Inshell dominates market amid sparse kernel activity

August 31, 2022

NPIS prices edged higher in the global almond market the week ending Tuesday as new crop trade activity remained concentrated on inshell.

Inshell demand from India started strong during the August 23 to August 30 assessment period but slowed at the close, market participants said. Stratamarkets assessed NPIS at $1.68/lb FAS, up 3 cents on the week.

“Nonpareil inshells have been fairly active,” said a Stanislaus County packer on Tuesday. “I would say today you can do business as low as $1.65 FAS on an unsized and as high as $1.72 FAS on a sized, with probably $1.68 to $1.70 considered market.”

Most other assessed items remained flat or gained on the week in thin trade. The exception was INX 23/25, which lost a penny.

With the first month of the 2022-2023 crop year nearly finished, trade on old crop remained active and continued to pressure new crop prices. The Stratamarkets Almond Index increased 2 cents to $2.06/lb FAS, down 82 cents from its year-ago level.

STD5 and SSR

Trade for 2022 crop STD5 and SSR-grade items remained thin on the week. BPSSR-grade items firmed while STD5 and CAL SSR-grade items leveled.

Interest from European buyers was subdued due to a host of factors.

Buyers cited ample inventories of 2021 crop kernels in Europe that were unlikely to require replenishment before November at the earliest. And plenty of inventory remains in California, which ended the 2021-2022 crop year with 490 million lbs of uncommitted inventory, a record high.

Challenging exchange rates also dented demand. On Tuesday, the euro was trading at just above parity with the U.S. dollar at $1.003.

A trader at a Spanish processor cited another factor: weak demand from consumer segments such as the ingredients market and retail supermarkets. He said his company has received just one tender for 2023 from a supermarket and the requested volume was lower than the previous year.

“In my opinion, customers are managing their purchases very cautiously because nobody knows what will happen in the next quarter,” the trader said.

Old crop STD5 traded at $1.52/lb FAS for prompt shipment with bids and offers left at similar levels at the close of the assessment period. The 2022 crop STD5 premium to 2021 crop STD5 was seen at 10-12 cents.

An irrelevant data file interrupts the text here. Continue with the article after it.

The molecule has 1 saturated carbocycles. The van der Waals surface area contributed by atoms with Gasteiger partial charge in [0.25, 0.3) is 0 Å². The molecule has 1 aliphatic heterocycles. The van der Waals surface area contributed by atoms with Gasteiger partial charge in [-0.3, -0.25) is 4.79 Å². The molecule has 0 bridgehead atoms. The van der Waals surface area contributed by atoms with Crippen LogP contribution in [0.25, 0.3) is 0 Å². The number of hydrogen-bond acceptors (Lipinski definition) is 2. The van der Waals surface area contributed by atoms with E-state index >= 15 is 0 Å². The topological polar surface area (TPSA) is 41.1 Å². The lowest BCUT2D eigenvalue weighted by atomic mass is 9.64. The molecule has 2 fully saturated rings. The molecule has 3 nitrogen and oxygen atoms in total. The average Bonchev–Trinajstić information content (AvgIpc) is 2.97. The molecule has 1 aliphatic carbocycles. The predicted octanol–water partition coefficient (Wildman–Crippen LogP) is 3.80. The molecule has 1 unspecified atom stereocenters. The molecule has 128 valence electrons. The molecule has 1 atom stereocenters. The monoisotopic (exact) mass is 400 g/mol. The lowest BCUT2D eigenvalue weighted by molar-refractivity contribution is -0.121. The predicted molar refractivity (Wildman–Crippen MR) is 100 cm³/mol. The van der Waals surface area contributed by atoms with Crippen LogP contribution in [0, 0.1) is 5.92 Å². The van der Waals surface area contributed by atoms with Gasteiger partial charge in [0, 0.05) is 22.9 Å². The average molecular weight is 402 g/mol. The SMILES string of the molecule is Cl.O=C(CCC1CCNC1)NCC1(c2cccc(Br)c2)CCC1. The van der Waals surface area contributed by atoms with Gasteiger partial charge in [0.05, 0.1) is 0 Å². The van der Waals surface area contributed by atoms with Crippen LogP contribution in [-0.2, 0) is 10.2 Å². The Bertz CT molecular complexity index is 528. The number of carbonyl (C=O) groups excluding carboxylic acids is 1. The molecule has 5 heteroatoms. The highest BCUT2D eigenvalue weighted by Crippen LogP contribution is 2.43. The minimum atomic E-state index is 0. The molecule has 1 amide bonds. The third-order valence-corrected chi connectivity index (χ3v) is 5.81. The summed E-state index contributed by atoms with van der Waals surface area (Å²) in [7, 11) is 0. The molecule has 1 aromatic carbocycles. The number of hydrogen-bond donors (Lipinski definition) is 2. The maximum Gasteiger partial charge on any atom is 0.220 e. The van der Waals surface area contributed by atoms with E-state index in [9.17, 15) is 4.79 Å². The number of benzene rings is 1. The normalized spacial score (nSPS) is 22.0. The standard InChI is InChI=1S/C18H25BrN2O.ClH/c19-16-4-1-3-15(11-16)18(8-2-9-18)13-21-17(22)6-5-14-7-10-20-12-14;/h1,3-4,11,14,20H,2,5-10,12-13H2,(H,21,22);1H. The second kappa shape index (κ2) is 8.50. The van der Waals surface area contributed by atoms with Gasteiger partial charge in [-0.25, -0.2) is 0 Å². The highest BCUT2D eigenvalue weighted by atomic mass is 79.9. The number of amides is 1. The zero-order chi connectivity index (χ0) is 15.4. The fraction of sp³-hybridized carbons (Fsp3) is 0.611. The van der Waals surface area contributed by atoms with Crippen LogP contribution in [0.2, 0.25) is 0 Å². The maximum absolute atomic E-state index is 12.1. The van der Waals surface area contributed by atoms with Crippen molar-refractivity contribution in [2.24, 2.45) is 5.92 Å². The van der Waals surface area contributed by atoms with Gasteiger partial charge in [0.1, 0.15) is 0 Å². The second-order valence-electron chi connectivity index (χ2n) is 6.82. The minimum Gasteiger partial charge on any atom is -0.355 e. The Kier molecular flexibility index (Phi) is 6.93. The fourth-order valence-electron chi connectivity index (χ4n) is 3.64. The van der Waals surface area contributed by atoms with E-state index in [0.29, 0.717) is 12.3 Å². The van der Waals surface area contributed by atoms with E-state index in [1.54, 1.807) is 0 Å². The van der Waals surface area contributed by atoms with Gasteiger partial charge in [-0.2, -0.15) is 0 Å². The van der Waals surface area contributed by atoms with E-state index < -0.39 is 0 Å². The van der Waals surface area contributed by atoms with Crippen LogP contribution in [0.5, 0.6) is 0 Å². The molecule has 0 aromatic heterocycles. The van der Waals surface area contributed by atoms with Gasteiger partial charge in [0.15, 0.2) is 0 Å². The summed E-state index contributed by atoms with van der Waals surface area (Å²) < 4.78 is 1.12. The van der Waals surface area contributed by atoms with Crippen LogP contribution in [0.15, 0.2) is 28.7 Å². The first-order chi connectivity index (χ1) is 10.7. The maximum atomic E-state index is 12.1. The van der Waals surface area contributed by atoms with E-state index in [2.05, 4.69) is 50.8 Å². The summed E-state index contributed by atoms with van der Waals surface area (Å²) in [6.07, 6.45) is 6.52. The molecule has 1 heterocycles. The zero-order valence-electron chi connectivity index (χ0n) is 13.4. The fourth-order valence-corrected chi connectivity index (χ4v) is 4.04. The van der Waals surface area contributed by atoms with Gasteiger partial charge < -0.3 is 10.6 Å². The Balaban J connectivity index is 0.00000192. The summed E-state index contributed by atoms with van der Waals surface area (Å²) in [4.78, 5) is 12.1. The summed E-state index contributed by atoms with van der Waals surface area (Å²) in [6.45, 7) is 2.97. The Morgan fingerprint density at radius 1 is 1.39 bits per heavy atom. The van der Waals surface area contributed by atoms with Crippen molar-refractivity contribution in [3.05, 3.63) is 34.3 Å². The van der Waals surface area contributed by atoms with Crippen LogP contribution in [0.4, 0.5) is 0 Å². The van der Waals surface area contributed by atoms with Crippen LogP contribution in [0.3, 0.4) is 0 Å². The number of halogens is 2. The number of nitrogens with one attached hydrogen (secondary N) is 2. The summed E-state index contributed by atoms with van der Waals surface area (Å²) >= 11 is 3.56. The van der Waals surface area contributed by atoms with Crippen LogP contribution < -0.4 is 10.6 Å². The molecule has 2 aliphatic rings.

Demand from India continued to carry the inshell market though participants said buying interest subsided at the end of the assessment period. Participants also noted less new crop selling interest from California.

“I think California is not eager to sell new crop at the moment,” said a buyer in India. “Some packers are still busy with the old crop.”

The Stanislaus County packer referred to earlier said sellers are waiting for more data on the size and quality of the new crop before selling more inshell.

“Growers and handlers are holding back because they feel the Nonpareil crop is not really there,” the packer said. “Nobody is rushing to sell as a result.”

California is about halfway through harvest. Though it’s still too early for sufficient data to draw accurate conclusions about the size and quality of the crop, the USDA estimated a contraction in the Nonpareil crop in its most recent forecast. 

NPIS 27/30 traded multiple times from $1.70/lb FAS to $1.72/lb FAS. Trade for unsized NPIS was less active. The NPISEM price premium to NPX 27/30 narrowed a penny to 15 cents.

Trade on INIS was less active with trades reported from $1.43/lb FAS to $1.48/lb FAS. The NPIS price premium to INIS increased to 3 cents to 23 cents. Demand for INIS from India could increase if that premium continues to widen, participants said.

Extra No. 1 and Supreme

Most Extra and Supreme-grade items showed modest gains during the week on thin trade. Some participants noted an increase in inquiries from the Middle East.

NPX 20/22 showed the strongest improvement, increasing 16 cents on the week based on a reported trade. Packers have been reluctant to sell large items such as the NPX 20/22 due to uncertainty about sizing.

“We aren’t currently offering anything larger than a 25/27,” a Tulare County packer said. Buyers, however, have shown more interest in securing larger kennels amid talk of a potential shortage.

Prices for old crop Extra and Supreme-grade items continued to fall. On Tuesday, a buyer reported trades for 2021 crop NPX 23/25 at $2.20/lb CIF Qingdao, NPX 25/27 at $2.12/lb CIF Qingdao, and NPX 27/30 at $2.00/lb CIF Qingdao.

Looking Ahead

Market participants said they expect several multinational consumer packaged goods companies to issue tenders for almonds soon, ranging from 10 to 20 million pounds each.

“That could be some more demand coming in, hopefully,”  said a California packer familiar with the upcoming tenders.

On Wednesday, the USDA is scheduled to stop receiving offers for a tender it issued for millions of pounds of Supreme-grade Nonpareil, California Type, and Mission Type almonds earlier this month.